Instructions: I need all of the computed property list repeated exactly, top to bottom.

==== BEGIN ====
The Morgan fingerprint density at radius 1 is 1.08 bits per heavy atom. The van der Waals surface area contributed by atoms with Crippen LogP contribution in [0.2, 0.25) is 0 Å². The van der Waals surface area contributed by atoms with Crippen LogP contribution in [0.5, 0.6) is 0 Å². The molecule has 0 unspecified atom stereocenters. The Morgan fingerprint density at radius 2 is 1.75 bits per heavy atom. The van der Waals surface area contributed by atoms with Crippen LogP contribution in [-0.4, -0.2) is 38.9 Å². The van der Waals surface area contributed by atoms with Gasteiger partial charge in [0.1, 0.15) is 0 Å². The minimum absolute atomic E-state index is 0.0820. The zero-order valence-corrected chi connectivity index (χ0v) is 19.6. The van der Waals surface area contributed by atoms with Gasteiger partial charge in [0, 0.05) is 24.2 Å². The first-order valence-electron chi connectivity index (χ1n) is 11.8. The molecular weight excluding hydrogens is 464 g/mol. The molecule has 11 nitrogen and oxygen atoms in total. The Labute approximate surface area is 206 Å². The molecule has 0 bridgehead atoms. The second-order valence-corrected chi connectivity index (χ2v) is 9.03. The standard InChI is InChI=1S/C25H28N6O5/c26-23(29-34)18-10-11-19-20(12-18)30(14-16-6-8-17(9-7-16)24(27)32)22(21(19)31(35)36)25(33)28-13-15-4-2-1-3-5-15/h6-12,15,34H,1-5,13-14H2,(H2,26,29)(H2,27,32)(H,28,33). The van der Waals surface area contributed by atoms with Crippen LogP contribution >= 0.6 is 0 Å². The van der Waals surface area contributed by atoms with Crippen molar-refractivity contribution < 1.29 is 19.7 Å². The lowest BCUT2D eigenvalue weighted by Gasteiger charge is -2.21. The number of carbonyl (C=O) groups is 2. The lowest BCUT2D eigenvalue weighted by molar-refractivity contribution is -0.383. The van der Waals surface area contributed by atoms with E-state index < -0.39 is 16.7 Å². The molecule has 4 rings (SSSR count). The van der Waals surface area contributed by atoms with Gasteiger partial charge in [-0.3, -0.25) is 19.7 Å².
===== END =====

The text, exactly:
The Morgan fingerprint density at radius 1 is 1.08 bits per heavy atom. The van der Waals surface area contributed by atoms with Crippen LogP contribution in [0.2, 0.25) is 0 Å². The van der Waals surface area contributed by atoms with Crippen LogP contribution in [0.5, 0.6) is 0 Å². The molecule has 0 unspecified atom stereocenters. The Morgan fingerprint density at radius 2 is 1.75 bits per heavy atom. The van der Waals surface area contributed by atoms with Crippen LogP contribution in [-0.4, -0.2) is 38.9 Å². The van der Waals surface area contributed by atoms with Gasteiger partial charge in [0.1, 0.15) is 0 Å². The minimum absolute atomic E-state index is 0.0820. The zero-order valence-corrected chi connectivity index (χ0v) is 19.6. The van der Waals surface area contributed by atoms with Gasteiger partial charge in [0, 0.05) is 24.2 Å². The first-order valence-electron chi connectivity index (χ1n) is 11.8. The molecular weight excluding hydrogens is 464 g/mol. The molecule has 11 nitrogen and oxygen atoms in total. The Labute approximate surface area is 206 Å². The molecule has 0 bridgehead atoms. The second-order valence-corrected chi connectivity index (χ2v) is 9.03. The standard InChI is InChI=1S/C25H28N6O5/c26-23(29-34)18-10-11-19-20(12-18)30(14-16-6-8-17(9-7-16)24(27)32)22(21(19)31(35)36)25(33)28-13-15-4-2-1-3-5-15/h6-12,15,34H,1-5,13-14H2,(H2,26,29)(H2,27,32)(H,28,33). The van der Waals surface area contributed by atoms with Crippen LogP contribution >= 0.6 is 0 Å². The van der Waals surface area contributed by atoms with Crippen molar-refractivity contribution < 1.29 is 19.7 Å². The lowest BCUT2D eigenvalue weighted by Gasteiger charge is -2.21. The number of carbonyl (C=O) groups is 2. The lowest BCUT2D eigenvalue weighted by molar-refractivity contribution is -0.383. The van der Waals surface area contributed by atoms with E-state index < -0.39 is 16.7 Å². The molecule has 4 rings (SSSR count). The van der Waals surface area contributed by atoms with Gasteiger partial charge in [-0.3, -0.25) is 19.7 Å².